Researchers at Audi have released the Audi Autonomous Driving Dataset (A2D2) for developing self-driving cars. The dataset includes camera images, LiDAR point clouds, and vehicle control information, and over 40,000 frames have been segmented and labelled for use in supervised learning. The dataset can be used for commercial purposes.
The research team described the dataset and compared it with other similar datasets in a paper published on arXiv. A2D2 was captured using six cameras, five LiDAR units, and vehicle bus data, which includes steering and throttle control state as well as speed and acceleration data. 41,277 frames contain image and point cloud labels from semantic segmentation, with every pixel assigned one of 38 labels such as "pedestrian" or "truck." 12,497 of those frames also contain 3D bounding boxes of the objects. The dataset is published under the CC BY-ND 4.0 license, which allows commercial use subject to the terms of the license. The research team says,
We release A2D2 to foster research, in keeping with our ethos of promoting innovation and actively participating in the research community.
The data collection platform was an Audi Q7 e-tron, with the six cameras and five LiDAR units rack-mounted on the roof. Three cameras faced front, one to the rear, and one to each side, providing 360◦ coverage. Three LiDAR units faced front and two to the rear. The LiDAR scan patterns were setup to provide maximum overlap with the camera images, which allows them to scan large areas above the vehicle and identify tall buildings, making the dataset "particularly relevant for SLAM and 3D map generation." The dataset includes "extensive" vehicle bus data; according to the team, "to the best of our knowledge other multimodal datasets do not provide such data." The data was collected in a variety of urban and rural locations. Besides the labelled data for use in supervised learning, there are an additional 390,000 unlabeled sequential frames "suitable for self-supervised approaches."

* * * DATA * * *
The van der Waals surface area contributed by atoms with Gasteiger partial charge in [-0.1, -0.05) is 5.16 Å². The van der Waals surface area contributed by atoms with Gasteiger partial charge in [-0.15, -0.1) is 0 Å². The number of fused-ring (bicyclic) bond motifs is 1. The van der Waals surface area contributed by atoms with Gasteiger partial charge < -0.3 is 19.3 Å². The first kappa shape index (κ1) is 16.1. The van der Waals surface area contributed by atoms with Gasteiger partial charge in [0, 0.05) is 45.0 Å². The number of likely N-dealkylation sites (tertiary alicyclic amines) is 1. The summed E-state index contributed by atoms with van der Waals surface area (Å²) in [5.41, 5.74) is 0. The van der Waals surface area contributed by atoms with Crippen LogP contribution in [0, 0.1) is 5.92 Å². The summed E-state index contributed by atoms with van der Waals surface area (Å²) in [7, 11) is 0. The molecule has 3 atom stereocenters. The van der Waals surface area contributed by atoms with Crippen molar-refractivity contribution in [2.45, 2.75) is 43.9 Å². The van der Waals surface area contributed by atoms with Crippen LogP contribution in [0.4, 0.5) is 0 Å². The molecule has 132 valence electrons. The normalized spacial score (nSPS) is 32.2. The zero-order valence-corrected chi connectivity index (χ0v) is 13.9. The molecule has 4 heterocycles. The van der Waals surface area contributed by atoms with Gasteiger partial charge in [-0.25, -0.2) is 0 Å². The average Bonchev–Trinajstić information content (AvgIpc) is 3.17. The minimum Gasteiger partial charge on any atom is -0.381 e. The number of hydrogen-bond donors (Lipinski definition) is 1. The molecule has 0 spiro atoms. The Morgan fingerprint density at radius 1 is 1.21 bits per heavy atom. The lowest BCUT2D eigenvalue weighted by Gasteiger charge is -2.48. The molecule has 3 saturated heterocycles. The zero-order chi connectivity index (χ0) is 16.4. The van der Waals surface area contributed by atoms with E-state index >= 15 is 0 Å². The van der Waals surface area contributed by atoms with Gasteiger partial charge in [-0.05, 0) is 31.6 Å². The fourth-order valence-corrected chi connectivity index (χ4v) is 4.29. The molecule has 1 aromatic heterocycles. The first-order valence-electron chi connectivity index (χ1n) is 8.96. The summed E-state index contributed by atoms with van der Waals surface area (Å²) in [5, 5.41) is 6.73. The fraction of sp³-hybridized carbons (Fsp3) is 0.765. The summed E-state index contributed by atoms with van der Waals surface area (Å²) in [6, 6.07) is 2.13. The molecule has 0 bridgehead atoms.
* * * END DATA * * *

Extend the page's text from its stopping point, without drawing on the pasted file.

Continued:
Audi's paper compares A2D2 to several other publicly-available autonomous driving datasets, including Waymo Open Dataset (WOD) and Lyft Level 5 (LL5), which were released last year. While all three datasets were collected from comparable numbers of cameras and LiDARs, the Lyft and Waymo datasets were captured exclusively in urban sites. Lyft's dataset contains no vehicle data, while Waymo's contains only vehicle velocity, in contrast to A2D2's extensive vehicle data.
Commenters on Twitter and Reddit have also noted that A2D2's license, unlike that of most other publicly-available autonomous driving datasets, allows commercial use:
The good thing about this dataset is that, unlike KITTI, Waymo, etc, you can use this for commercial works. This is because it is licensed under CC By-ND 4.0.
A2D2, WOD, and LL5 join the growing list of datasets from both commercial and academic sources. Udacity's dataset recently made headlines when its self-driving car project's dataset was found to contain images with "thousands of unlabeled vehicles, hundreds of unlabeled pedestrians, and dozens of unlabeled cyclists." Udacity has since updated its repository to note that the data is "intended for educational purposes only," urging users to "explore newer, more complete datasets."